Doing The Ton

  • by Rob North


My first 100mph "event" was a little while in coming as my first motorcycle was a 350 MAC Velocette bought from the famous Velo tuner Doug Beasly (Beasly Velocette) for 12 pounds. My mom loaned me 7 pounds to add to my my savings at 15 years of age but you had to be 16 to ride a motorcycle.

When 30 June, 1956 came round, I was ready.  I couldn't afford a "pudding basin" helmet, so I painted my dad's Home Guard "Tommy" helmet black with gold lines over the top and Velocette transfers on the sides.  What a sight it must have looked and what a mess it would have been had I fallen off and landed on my head.

Well, the Velo would do a scary 75mph, tucked down, so The Ton was a still a long way off.

My next bike was a '36 Rudge Ulster "Bronze Head" in an Excelsior Manxman frame into which Doug Beasly had built an unusual swingarm from I-beam steel with swingarm bushings made from some large squishy rubber plugs. It took me about 9 months to get the Rudge put together and running but it worked extremely well.  I could get this big beast up to 95mph on the newly-opened M1 motorway.

The motorway had only been opened the previous weekend and we were racing up and down the 91 miles of the three-lane "race-track." My Rudge was flat out at 95mph on the speedo and people were lined up on the bridge across the motorway waving at us as we blasted through.

I was so tired on the return trip that I forgot that I had tightened the Webb steering damper down. So, on coming to the end of the motorway at Coventry, I almost ran over the dreaded "round-about." The terror of going straight on woke me up and, luckily, I was able to wrestle the Rudge between the curbs and stay on.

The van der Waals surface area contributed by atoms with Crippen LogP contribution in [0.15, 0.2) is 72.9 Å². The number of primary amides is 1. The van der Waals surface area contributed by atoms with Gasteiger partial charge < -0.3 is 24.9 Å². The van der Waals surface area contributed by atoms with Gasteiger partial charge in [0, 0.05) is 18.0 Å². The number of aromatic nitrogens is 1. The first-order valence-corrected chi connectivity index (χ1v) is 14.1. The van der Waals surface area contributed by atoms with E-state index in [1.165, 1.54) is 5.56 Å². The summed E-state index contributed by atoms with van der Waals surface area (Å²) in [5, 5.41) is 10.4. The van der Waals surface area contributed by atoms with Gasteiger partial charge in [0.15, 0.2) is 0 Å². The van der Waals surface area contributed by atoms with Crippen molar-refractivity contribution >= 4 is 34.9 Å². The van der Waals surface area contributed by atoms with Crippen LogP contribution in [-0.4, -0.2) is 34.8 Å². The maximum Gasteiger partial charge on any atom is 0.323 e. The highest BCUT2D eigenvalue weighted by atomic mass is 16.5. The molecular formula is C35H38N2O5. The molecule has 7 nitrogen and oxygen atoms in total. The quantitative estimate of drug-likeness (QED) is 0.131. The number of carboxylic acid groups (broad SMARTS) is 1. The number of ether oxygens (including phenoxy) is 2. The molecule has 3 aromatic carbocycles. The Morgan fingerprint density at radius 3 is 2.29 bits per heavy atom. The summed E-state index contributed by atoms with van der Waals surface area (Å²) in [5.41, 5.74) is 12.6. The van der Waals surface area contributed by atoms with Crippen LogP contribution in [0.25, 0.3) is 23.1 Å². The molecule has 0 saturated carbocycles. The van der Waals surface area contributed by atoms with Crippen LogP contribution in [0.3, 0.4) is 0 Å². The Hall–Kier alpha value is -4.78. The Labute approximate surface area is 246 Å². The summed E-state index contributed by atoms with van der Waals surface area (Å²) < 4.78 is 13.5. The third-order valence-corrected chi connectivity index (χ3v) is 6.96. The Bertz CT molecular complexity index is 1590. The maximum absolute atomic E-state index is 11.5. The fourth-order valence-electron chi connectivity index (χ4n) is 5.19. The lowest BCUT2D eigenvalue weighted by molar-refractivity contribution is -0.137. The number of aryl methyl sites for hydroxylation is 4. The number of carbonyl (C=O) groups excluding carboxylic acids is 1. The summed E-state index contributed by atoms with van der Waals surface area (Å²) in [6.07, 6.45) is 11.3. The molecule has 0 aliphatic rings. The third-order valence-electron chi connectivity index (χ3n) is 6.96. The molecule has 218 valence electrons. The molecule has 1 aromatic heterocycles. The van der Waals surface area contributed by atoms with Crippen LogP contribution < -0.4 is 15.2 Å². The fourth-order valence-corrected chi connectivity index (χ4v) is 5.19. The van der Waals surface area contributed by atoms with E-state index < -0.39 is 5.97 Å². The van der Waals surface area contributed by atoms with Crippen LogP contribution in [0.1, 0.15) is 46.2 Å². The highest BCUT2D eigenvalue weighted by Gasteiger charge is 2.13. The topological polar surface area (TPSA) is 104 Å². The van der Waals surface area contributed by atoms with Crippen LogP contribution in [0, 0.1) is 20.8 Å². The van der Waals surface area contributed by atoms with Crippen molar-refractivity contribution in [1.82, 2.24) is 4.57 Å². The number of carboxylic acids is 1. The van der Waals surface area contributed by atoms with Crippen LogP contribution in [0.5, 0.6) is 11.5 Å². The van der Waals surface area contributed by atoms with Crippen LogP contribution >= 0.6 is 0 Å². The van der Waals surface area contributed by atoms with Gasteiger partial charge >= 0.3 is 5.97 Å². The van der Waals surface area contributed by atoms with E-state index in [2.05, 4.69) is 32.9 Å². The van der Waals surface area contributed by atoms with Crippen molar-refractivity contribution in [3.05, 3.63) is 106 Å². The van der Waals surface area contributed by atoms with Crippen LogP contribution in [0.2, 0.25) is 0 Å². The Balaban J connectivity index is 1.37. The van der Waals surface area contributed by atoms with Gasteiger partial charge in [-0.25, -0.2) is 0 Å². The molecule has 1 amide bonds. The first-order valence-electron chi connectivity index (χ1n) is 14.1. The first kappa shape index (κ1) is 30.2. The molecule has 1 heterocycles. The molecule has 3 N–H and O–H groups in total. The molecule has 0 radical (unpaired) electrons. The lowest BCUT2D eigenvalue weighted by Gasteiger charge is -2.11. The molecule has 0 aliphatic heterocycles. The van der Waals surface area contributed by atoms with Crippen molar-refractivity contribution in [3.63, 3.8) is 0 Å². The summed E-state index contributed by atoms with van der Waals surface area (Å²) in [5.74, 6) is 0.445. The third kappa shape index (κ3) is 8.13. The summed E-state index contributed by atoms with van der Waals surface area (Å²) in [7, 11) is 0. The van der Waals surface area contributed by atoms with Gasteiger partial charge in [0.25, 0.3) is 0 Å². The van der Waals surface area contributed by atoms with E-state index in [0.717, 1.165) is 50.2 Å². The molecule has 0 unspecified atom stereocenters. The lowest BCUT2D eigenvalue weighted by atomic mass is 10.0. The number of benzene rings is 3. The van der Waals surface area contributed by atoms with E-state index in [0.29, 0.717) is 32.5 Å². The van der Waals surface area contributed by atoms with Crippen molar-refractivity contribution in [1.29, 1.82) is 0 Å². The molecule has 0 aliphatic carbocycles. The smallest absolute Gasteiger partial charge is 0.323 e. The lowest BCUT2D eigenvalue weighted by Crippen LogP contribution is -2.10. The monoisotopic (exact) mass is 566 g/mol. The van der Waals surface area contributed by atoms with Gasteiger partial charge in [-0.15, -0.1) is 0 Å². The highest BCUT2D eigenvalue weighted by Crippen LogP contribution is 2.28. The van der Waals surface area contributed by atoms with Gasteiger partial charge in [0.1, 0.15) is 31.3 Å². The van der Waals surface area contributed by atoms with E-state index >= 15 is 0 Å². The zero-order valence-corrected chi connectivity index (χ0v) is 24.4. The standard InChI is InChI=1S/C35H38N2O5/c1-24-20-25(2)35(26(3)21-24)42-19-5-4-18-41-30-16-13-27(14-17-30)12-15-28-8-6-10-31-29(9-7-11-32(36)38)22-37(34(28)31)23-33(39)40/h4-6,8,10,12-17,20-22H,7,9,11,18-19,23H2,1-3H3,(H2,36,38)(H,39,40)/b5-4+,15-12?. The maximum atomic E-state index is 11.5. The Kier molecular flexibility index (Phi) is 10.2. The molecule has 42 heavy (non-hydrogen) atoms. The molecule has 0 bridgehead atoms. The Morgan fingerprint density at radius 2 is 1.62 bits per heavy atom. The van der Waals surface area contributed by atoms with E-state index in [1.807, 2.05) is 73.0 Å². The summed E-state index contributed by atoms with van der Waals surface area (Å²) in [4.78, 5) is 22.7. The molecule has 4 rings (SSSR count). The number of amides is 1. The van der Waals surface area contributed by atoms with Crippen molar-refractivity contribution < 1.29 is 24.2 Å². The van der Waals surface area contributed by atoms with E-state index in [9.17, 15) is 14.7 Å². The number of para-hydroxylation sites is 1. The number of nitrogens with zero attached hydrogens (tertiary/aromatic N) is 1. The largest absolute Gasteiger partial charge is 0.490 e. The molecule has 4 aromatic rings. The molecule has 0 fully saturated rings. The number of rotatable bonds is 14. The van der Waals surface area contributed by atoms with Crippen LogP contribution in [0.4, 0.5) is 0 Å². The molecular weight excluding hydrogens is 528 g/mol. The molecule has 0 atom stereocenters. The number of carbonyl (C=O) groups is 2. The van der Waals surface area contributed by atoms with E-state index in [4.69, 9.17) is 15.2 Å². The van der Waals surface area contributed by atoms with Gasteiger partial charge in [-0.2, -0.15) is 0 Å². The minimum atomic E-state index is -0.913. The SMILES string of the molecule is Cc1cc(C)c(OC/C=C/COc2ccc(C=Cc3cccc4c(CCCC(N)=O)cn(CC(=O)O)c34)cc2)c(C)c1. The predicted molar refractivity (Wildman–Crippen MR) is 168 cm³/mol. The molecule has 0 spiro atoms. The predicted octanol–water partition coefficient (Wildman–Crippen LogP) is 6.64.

About this time, I had a friend named Ray Gregory who had a Vincent. We used to ride together everywhere.  One day, on the new Meriden by-pass, he came by me at 120mph. The wind practically blew me off my Rudge and into the ditch.

Anyway, Ray was building a sprint Vincent.  It had lots of engine work done and had 16 inch alloy rims front and rear shod with Dunlop sidecar racing tires. They were a square-looking tire with no tread on the sides which was OK for sprinting.  He also had one of those big, long, pointed fairings, that George Brown and Alf Hagon used on their sprint bikes, fitted on.  It looked fearsome.

When Ray took it to the local dis-used airfield at Church Lawford, I naturally went along.   I watched him run up and down a few times.  The runway had a slight rise so Ray would go out of sight making this beautiful sound.  A few minutes later, he would reappear like a white projectile.

Finally, he said what I wanted to hear.  "So, give it a go, Rob," Ray grinned...

It was the most amazing experience to accelerate, change gear, accelerate, change gear, and accelerate while feeling this tremendous strain and noise, all the while trying to tuck in out of the wind.  Turning around at the other end and doing it again is a feeling that only a group like us understands.

The tach went to 6500rpm which Ray said was a good 130mph.

I daren't tell my mom.

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